Researchers from the University of Côte d'Azur (UCA) conducted a participatory science experiment on Thursday with passers-by from Nice to calibrate a future early, rapid and inexpensive test of Covid-19 by the symptom of loss of 'smell.
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"Support other symptoms"
"Cinnamon? Citrus? Intensity from zero to six?" Place Massena, a hundred onlookers inhaled strips of odorised paper and answered a short questionnaire developed by the team associating the CHU of Nice and the Edhec business school. The kit, the manufacture of which combines the Grasse company Carestia, which develops technologies for impregnating paper strips, should first be deployed in the Alpes-Maritimes.
"The goal is to support other symptoms, temperature or headache. With the big difference that loss of smell, partial or total anosmia, is early and present in 60 to 80% of subjects by the virus, "Pr Serge Antonczaak, chemist at UCA, told AFP.
Apple vinegar test in South Korea
In South Korea, soldiers were tested upon entering military camps by smelling apple vinegar. "Apple vinegar was easy to use in the absence of other means but it also stimulates the sense of pain, and it is therefore less discriminating" than the formulas developed in Nice, said Jérémie Topin, master of conference specializing in olfaction chemistry at UCA.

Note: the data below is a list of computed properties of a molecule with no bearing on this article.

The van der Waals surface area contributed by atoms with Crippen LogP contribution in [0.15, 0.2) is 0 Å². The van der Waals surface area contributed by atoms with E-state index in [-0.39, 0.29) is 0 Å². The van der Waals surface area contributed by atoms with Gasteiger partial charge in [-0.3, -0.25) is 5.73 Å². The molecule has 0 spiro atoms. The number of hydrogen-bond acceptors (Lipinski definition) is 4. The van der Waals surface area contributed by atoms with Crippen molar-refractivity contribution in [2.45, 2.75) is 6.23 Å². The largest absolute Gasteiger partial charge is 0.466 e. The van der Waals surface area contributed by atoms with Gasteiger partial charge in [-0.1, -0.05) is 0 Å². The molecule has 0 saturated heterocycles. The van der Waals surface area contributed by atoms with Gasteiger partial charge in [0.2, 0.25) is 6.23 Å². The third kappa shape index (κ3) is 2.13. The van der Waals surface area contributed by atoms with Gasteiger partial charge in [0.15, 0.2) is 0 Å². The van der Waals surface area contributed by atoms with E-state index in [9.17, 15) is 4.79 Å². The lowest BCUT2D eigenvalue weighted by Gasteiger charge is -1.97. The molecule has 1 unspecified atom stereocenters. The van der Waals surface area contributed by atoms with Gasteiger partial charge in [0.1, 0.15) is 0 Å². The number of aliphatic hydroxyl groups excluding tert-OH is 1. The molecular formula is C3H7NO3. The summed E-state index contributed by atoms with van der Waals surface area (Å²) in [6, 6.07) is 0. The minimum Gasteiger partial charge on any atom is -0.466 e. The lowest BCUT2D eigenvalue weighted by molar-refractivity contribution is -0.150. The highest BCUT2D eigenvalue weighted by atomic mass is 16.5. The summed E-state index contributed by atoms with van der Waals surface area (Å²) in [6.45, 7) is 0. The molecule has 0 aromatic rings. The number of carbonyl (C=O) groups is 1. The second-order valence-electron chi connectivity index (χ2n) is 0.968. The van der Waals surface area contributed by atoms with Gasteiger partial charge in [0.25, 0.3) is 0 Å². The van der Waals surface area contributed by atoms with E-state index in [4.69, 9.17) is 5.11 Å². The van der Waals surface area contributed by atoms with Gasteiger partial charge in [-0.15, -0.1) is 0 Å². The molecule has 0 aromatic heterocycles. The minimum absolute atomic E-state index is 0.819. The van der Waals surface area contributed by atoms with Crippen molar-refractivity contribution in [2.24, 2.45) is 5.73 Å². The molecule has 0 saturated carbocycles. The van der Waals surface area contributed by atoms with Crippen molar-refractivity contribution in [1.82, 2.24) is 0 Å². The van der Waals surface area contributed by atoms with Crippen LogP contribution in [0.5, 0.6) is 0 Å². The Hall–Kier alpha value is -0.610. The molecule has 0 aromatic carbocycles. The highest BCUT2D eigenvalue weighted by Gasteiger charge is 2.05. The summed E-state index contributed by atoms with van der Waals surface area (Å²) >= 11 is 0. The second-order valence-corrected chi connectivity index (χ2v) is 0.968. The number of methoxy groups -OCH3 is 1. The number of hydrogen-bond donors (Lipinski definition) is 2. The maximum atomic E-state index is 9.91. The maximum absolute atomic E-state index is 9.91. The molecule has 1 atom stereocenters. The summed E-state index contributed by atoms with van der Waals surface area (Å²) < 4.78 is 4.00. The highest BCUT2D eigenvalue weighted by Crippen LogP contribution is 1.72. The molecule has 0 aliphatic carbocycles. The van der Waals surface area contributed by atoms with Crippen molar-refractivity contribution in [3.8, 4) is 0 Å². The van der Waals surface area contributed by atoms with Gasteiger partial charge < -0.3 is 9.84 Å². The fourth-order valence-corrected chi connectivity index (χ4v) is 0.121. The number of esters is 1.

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The project, beyond the fight against the coronavirus epidemic, could have other outlets since the loss of olfaction occurs in many other pathologies. Alzheimer's patients, for example, do not always pay attention and often consult only for a forgotten pan on the gas or lost car keys. However, emphasizes Dr. Renaud David, associated with research at the chemistry institute of the UCA, "the loss of perception of odors is a symptom of neurodegenerative diseases".
This symptom is even "very early and the area of olfaction in the brain is very close to that of memory", adds this psychiatrist who also conducts research on the use of certain fragrances to soothe these elderly people.